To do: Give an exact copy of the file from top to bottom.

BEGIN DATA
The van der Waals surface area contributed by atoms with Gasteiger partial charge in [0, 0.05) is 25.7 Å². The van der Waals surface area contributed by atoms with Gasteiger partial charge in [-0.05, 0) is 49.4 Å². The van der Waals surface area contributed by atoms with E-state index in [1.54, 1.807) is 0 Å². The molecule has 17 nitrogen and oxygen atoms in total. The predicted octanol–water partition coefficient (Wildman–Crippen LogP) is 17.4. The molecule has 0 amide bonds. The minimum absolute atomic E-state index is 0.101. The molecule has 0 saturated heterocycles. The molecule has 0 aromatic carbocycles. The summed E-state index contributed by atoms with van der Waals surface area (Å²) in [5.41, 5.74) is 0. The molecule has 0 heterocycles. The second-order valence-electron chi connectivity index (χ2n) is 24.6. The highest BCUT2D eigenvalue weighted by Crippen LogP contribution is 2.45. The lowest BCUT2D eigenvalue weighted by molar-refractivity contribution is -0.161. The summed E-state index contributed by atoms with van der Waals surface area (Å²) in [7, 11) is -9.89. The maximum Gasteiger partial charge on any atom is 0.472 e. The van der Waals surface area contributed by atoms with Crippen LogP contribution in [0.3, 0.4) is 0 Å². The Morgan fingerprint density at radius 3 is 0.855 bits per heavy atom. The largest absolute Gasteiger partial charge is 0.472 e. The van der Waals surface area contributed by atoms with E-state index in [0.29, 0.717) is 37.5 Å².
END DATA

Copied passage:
The van der Waals surface area contributed by atoms with Gasteiger partial charge in [0, 0.05) is 25.7 Å². The van der Waals surface area contributed by atoms with Gasteiger partial charge in [-0.05, 0) is 49.4 Å². The van der Waals surface area contributed by atoms with E-state index in [1.54, 1.807) is 0 Å². The molecule has 17 nitrogen and oxygen atoms in total. The predicted octanol–water partition coefficient (Wildman–Crippen LogP) is 17.4. The molecule has 0 amide bonds. The minimum absolute atomic E-state index is 0.101. The molecule has 0 saturated heterocycles. The molecule has 0 aromatic carbocycles. The summed E-state index contributed by atoms with van der Waals surface area (Å²) in [5.41, 5.74) is 0. The molecule has 0 heterocycles. The second-order valence-electron chi connectivity index (χ2n) is 24.6. The highest BCUT2D eigenvalue weighted by Crippen LogP contribution is 2.45. The lowest BCUT2D eigenvalue weighted by molar-refractivity contribution is -0.161. The summed E-state index contributed by atoms with van der Waals surface area (Å²) in [7, 11) is -9.89. The maximum Gasteiger partial charge on any atom is 0.472 e. The van der Waals surface area contributed by atoms with Crippen LogP contribution in [0.3, 0.4) is 0 Å². The Morgan fingerprint density at radius 3 is 0.855 bits per heavy atom. The largest absolute Gasteiger partial charge is 0.472 e. The van der Waals surface area contributed by atoms with E-state index in [0.29, 0.717) is 37.5 Å².